Example 2. Consider a crisis scene in a city, such as a street accident or a terrorist attack. In this scenario, it would be useful to provide first responders with real-time pictures/videos of the emergency while still driving toward the crisis area. Devices utilized for this purpose could be security cameras in the area or any other camera-endowed device (such as a cell phone) possessed by people in proximity of the emergency area. Both commands to activate the device and generated pictures/videos can be sent through the vehicular network directly to the vehicle of first responders, or reach them through the Internet and the cellular network. In any case, elements that are typically considered of disturbance in emergency situations (such as vehicles that increase the traffic and slow down the arrival of ambulances, “curious” people who typically interfere with aid operations) can turn out to be of help.

To practically explain how to include a selfish application into our altruistic vision, we consider two selfish applications showing how they can be part of a wider, altruistic aim.

Selfish application 1. Ad-Torrent is a digital billboard system that provides users with location based advertisement messages, guided by a particular keyword search.7 This application operates by executing three main tasks: search, query dissemination, and content delivery. In essence, a company in a certain area can generate ads (associated with keywords and meta-tags), then put them on air via the Ad-Torrent system. Potential customers in the nearby will receive these Ads if their profiles match those of the ads. Clearly, potential customers have to subscribe the Ad-Torrent application providing keywords and tags that identify their profiles (for example, interests, description of their electronic equipments, working experience, and so on).

Selfish application 2. New devices are more and more frequently endowed with communication capabilities. These communication capabilities could be exploited, for instance, to protect one’s patrimony. As an example, in case of alarm a security camera could be remotely controlled from a smart phone to carefully check a certain area. Moreover, a lost or stolen digital camera (or a camera endowed phone) could be remotely controlled to transmit back its position, stored personal pictures, or even new pictures just taken from its current location.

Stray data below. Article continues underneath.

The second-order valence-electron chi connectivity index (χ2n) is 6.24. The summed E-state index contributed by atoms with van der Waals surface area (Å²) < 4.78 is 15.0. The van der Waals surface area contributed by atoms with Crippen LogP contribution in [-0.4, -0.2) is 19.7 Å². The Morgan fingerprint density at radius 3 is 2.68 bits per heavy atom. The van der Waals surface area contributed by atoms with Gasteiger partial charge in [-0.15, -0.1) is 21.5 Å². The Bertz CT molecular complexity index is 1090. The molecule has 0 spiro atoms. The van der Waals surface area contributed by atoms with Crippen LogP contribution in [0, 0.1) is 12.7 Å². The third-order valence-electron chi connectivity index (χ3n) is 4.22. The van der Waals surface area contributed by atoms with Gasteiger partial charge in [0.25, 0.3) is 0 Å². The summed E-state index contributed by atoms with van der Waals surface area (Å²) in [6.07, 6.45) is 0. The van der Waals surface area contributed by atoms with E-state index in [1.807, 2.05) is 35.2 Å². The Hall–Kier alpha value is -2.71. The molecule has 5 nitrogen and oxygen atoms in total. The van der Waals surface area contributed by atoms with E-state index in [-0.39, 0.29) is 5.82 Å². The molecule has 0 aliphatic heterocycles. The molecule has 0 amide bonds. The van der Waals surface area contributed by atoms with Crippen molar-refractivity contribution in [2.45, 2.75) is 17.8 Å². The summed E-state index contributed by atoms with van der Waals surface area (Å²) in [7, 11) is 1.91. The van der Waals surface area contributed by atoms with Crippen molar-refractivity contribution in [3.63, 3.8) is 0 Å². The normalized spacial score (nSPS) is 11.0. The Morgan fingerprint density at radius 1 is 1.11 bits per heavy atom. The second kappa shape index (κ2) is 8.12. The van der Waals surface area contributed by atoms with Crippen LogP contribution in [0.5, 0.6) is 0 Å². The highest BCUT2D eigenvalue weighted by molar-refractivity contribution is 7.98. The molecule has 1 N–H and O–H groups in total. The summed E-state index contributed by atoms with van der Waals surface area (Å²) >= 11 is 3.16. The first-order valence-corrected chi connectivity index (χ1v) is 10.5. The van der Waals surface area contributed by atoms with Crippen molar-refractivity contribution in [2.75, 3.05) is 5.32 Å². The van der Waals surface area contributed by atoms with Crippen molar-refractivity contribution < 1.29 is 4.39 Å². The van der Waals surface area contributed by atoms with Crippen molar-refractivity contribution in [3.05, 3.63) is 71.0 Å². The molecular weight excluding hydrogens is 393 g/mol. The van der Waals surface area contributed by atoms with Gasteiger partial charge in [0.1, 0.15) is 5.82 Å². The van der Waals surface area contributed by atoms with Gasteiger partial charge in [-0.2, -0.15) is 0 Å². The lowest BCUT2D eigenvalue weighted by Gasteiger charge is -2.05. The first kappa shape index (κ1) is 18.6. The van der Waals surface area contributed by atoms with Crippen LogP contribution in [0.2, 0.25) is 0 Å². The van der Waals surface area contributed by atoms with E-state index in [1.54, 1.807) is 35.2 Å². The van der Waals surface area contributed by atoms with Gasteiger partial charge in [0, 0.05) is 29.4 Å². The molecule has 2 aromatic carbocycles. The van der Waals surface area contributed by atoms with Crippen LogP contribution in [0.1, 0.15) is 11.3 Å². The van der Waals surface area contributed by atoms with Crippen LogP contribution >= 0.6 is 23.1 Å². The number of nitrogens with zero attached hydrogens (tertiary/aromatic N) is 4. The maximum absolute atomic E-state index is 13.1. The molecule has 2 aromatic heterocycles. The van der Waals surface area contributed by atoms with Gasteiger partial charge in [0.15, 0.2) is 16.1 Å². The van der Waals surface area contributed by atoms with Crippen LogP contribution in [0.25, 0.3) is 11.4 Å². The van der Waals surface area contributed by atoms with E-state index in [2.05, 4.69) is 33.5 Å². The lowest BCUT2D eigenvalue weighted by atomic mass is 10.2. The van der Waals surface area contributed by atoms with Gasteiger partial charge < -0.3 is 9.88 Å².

In their attempt to reach new customers for companies and to protect one’s patrimony, these two applications can be considered as “selfish.” Yet, they can be enhanced to serve also an altruistic purpose and, to demonstrate this point, we revisit examples 1 and 2.

Example 1 revisited. The general (altruism-fostering) platform attracts users because of the services that provides or just because people know that by joining it they might help somebody else; we hence assume that the sick guy, the other people at the park, and the doctor in the nearby have all subscribed the altruistic service. The sick guy has done so because he is aware that it may help him in finding quicker aid in case of necessity. People at the park have done so because they can receive Ads for products or shows that they might be interested in, or just because they run a company and would like to spread some ads around through the aforementioned selfish application 1. The latter was also the aim of the doctor: she joined the service to advertise her medical specialization through her smart-phone and find new customers in a low-cost way. The doctor was hence motivated in setting up her smart phone and providing all the details required to join the platform so as to be able to diffuse ads around. At the same time, her smart phone is now identified by the doctor’s profile and can be retrieved by the platform to implement altruistic services. When the doctor’s phone is reached by the aid-request message from the sick guy, it rings and loads a Google map showing the doctor’s position, the sick guy’s position, and information about the problem.